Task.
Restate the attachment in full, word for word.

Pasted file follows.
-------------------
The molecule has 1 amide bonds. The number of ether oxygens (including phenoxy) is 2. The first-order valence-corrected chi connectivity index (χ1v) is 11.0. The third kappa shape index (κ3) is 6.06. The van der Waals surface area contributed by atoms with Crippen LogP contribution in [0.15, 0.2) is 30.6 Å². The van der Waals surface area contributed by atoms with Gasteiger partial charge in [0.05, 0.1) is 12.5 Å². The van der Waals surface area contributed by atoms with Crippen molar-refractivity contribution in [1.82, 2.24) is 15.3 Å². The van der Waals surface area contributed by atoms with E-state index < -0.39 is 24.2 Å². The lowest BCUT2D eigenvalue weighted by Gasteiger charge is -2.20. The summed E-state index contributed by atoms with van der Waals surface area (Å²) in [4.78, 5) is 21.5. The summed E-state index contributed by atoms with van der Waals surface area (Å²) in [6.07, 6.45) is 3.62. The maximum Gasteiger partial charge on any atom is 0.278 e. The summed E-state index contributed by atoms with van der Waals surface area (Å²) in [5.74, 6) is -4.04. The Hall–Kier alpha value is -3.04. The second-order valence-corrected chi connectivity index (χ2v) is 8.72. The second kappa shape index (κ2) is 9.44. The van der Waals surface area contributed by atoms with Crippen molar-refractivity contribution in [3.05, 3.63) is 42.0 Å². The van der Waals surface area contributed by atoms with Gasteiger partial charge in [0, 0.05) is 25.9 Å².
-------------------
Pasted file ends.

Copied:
The molecule has 1 amide bonds. The number of ether oxygens (including phenoxy) is 2. The first-order valence-corrected chi connectivity index (χ1v) is 11.0. The third kappa shape index (κ3) is 6.06. The van der Waals surface area contributed by atoms with Crippen LogP contribution in [0.15, 0.2) is 30.6 Å². The van der Waals surface area contributed by atoms with Gasteiger partial charge in [0.05, 0.1) is 12.5 Å². The van der Waals surface area contributed by atoms with Crippen molar-refractivity contribution in [1.82, 2.24) is 15.3 Å². The van der Waals surface area contributed by atoms with E-state index < -0.39 is 24.2 Å². The lowest BCUT2D eigenvalue weighted by Gasteiger charge is -2.20. The summed E-state index contributed by atoms with van der Waals surface area (Å²) in [4.78, 5) is 21.5. The summed E-state index contributed by atoms with van der Waals surface area (Å²) in [6.07, 6.45) is 3.62. The maximum Gasteiger partial charge on any atom is 0.278 e. The summed E-state index contributed by atoms with van der Waals surface area (Å²) in [5.74, 6) is -4.04. The Hall–Kier alpha value is -3.04. The second-order valence-corrected chi connectivity index (χ2v) is 8.72. The second kappa shape index (κ2) is 9.44. The van der Waals surface area contributed by atoms with Crippen molar-refractivity contribution in [3.05, 3.63) is 42.0 Å². The van der Waals surface area contributed by atoms with Gasteiger partial charge in [0, 0.05) is 25.9 Å².